[00:12:48] Nathan Wrigley: There’s loads of other things, there’s quiet spaces, there’s places where you can go and just be quiet. There’s childcare for, from really early ages, right up 16. If you to take, take that on board, you know, so if the impediment to coming is that you’ve got children, well it need not be, I can’t speak for the other events elsewhere, but this one, that’s happening. There’s also a ton of nice food, and there’s a ton of space outside. And we’re lucky enough that in Porto, we’ve really managed to avoid the poor weather which was predicted to land.
[00:13:17] Remkus de Vries: Well, we had a bit of the rain yesterday, but you know, it’s fine.
[00:13:19] Nathan Wrigley: But there’s tons of outdoor space, so there’s lots of opportunities to just go and hang out. Yeah, there’s absolutely loads put on. Right, but the question remains is why are you here talking about this? And the reason you’re here talking about this is because you were one of the founders of the whole enterprise.
We’re at year 10 and there’s badges and posters all over the place saying happy birthday. Ten years old. You’re like the father of this along with other mothers and fathers.
[00:13:49] Remkus de Vries: Yes. Yes. So the very first WordCamp I went to was WordCamp Netherlands, and it was also the very first WordCamp I organized. So, what that did is introduced a lot of people from the European continent came to the first WordCamp Netherlands. Through that I got to meet other people that I enjoyed spending time with. One of them was uh, Zé Fontainhas from Portugal. Over the next two years, we found each other at various WordCamps in Europe.
We both quite quick landed on the idea together that, wouldn’t it be great if we would have one event in Europe uniting all of Europe as a community? Because we looked at the United States and they have, at that time they had WordPress San Francisco, which is now moving around and called WordCamp US. So we saw there is no European equivalent of it. Fast forward another year, we were in January 2012. We were with a bunch of friends, we were in what we call WP on tour. We rented an incredibly nice and a very, very interesting villa, ask me later. Yeah, so we introduced the idea to other folks there. We got a lot of excitement about it. And then as it so happens, Zé and I, and some other friends were invited for the inaugural WordPress community summit in 2012, October, where Matt and the representative of WordPress Central was also going to be. So we pitched the idea there.
We had to do some convincing and explaining like, why? Because the rule at the time was you cannot do regional WordCamps. It has to be city-based. Especially this large of a region, Europe sounds like one thing, but it most certainly is not, depending on whichever definition you look up. We eventually got the go ahead, and with, with the slight contingent if I remember correctly, like, we’ll see how it goes, if it works ,out great, and if it doesn’t, you know, we tried. that’s essentially how this whole thing started becoming a thing.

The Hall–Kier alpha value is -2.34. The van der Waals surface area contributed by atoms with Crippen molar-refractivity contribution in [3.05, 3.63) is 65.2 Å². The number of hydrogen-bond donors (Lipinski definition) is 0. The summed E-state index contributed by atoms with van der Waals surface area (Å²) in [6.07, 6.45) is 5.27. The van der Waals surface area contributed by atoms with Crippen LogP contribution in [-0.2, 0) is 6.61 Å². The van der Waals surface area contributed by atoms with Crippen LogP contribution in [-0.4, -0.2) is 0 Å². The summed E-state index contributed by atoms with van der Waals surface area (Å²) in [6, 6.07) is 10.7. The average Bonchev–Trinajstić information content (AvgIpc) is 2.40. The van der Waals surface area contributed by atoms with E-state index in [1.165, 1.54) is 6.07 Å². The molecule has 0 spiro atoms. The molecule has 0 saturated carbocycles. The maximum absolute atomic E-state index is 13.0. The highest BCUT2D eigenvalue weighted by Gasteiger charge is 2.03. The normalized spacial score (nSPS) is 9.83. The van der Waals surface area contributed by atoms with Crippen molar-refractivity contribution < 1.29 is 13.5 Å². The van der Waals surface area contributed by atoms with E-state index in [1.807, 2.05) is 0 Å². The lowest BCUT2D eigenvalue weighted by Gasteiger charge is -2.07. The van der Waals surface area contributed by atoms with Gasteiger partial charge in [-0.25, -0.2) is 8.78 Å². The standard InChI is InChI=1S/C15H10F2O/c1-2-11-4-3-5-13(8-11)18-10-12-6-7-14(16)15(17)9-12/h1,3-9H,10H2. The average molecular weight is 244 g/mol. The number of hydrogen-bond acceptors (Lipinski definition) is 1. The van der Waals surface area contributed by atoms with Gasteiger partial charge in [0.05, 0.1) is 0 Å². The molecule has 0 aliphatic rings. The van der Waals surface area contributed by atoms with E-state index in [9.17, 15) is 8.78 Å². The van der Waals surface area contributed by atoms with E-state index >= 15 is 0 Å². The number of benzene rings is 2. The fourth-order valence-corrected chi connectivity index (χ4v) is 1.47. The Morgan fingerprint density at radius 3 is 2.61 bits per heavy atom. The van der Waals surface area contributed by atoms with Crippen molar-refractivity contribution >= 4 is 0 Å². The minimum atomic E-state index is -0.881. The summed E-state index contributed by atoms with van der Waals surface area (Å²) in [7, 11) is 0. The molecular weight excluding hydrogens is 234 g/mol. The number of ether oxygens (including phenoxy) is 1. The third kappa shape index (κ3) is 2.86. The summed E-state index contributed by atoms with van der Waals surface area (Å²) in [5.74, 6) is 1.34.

[00:15:42] Nathan Wrigley: Where was the first actual one?
[00:15:46] Remkus de Vries: In Leiden, the Netherlands.
[00:15:47] Nathan Wrigley: Let’s just draw out over those 10 years where we’ve got, but let’s just quickly paint the picture where we are today. WordCamp Europe, 2022. I think correct me if I’m wrong. 2,700 attendees. I don’t know how many volunteers, but many, many hundreds, I think because there are, yeah, there’s t-shirts everywhere. So we’re definitely I would imagine over 3000 people involved. So let’s go back 10 years. What did that look like?
[00:16:16] Remkus de Vries: I think we sold 832 tickets and we had about 780 people actually showing up. So the actual turnout percentage was extremely high, but we were already happy we were past 500. Cause we had no idea where it was going to land. Right, so at the time, we started organizing it, with selling tickets early 2013. And we had kind of an idea of how many we should be able to get in terms of attendees, we didn’t know.
So at that time countries like France had a small but upcoming WordPress community. Spain was very active. The Netherlands, I was quite active. Portugal as well. But, Italy for instance was fragmented. Serbia close to non-existent, and I think you see where I’m going with. The whole goal was for us to unite, to be in the same room, talk to each other, learn about each other and see that we are, we have a common goal.
That was the purpose of working in Europe. But we didn’t know how many people see the same purpose. See the same benefit. So we had initially said, you know, 500, we’re good, we’re good. Nice.